The Latest News from Colombia <<< Previous News from Columbia Thematic & Content � "We have a judicial system that is corrupt," said the head of the Colombian senate, Eduardo C. Paredes.
“This system is totally corrupted.
I am the only one who can stop this system.”
The Senate is investigating President Juan Manuel Santos’s alleged role in the corruption scandal.
Santos has denied any wrongdoing and has promised a thorough probe.
The senate, which controls both houses of Congress, is looking into allegations of corruption, nepotism, and the use of public funds to cover up evidence of crimes.
A recent report by the National Commission for Integrity and Transparency, a body that examines allegations of electoral fraud and political interference, found the government has failed to combat corruption.
The commission also said the country faces a serious crisis in terms of political, economic, and social development.
In a statement, Santos said he is committed to the rule of law and to preventing political interference in the judicial system.
“The justice system has been attacked by all political forces, from right-wing and left-wing forces, who want to create an image of a corrupt and dysfunctional judiciary,” Santos said.
“I have no intention of weakening the judiciary or politicizing it.
But I will ensure that justice is done, and I will never let it happen again.”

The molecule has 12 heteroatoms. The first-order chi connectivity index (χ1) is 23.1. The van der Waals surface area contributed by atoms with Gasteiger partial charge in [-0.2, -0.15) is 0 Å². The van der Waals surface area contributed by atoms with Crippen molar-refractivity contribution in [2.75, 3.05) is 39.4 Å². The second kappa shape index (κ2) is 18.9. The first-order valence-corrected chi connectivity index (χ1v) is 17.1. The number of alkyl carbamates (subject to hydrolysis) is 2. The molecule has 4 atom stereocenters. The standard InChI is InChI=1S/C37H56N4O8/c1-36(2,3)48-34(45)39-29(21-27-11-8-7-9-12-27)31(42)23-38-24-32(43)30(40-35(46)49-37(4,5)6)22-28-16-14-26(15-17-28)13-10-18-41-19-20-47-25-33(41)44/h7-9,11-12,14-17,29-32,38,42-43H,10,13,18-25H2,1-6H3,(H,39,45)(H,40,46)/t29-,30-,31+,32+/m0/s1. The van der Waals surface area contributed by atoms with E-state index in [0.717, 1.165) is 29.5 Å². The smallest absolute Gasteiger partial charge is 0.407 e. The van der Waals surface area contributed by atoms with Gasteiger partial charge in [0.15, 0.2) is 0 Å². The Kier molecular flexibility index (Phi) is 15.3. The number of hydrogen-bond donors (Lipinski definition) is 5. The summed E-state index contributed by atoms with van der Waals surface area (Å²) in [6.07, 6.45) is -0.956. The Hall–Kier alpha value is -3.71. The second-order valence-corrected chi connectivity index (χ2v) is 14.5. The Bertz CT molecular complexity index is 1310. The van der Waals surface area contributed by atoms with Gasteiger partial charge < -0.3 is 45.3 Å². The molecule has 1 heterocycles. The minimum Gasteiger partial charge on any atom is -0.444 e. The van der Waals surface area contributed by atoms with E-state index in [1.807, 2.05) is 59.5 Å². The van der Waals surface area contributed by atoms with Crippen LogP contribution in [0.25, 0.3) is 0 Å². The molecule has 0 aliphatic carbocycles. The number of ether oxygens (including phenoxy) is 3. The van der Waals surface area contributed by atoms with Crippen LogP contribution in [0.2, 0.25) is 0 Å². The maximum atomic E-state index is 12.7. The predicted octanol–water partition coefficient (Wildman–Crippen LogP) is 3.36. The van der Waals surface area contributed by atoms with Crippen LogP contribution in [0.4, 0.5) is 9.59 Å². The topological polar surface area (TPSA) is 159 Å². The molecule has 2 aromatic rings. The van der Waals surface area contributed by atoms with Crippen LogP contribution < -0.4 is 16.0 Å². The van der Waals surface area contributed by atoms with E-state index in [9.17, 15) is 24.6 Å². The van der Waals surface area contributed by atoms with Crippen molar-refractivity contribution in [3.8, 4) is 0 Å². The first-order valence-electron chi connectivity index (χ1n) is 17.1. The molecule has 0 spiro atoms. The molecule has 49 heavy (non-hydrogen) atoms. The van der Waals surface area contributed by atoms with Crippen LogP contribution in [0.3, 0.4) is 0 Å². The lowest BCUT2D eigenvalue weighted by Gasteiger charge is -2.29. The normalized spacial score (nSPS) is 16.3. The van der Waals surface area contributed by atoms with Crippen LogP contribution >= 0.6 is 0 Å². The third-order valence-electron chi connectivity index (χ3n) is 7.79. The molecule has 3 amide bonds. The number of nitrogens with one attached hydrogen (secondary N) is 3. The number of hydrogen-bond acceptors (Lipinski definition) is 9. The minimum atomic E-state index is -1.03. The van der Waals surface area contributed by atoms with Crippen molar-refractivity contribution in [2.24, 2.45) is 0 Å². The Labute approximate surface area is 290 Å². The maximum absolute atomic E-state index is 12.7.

The senate’s investigation is part of a larger investigation into possible election fraud in the 2014 presidential election.
The Supreme Court has previously ruled that elections in Colombia were free and fair, but that the ruling violated the constitution’s guarantee of equal justice.
The National Commission on Integrity and Freedom of Expression (NCIF) released a report last month that said the election was rigged against the opposition, but was unable to determine whether any vote tampering took place.
The NCIF’s report concluded that more than 4 million votes were illegally cast and that the outcome was “likely to have been influenced by the use by the ruling party of fraudulent and illegal votes.”
The commission called on the president to make a public apology for the scandal.
The Senate has scheduled a hearing on Thursday to discuss the NCIF report, which it said could result in a criminal charge.
A similar investigation into the 2015 presidential election in which the leftist FARC rebels won more than 60 percent of the vote is also being investigated by the Senate.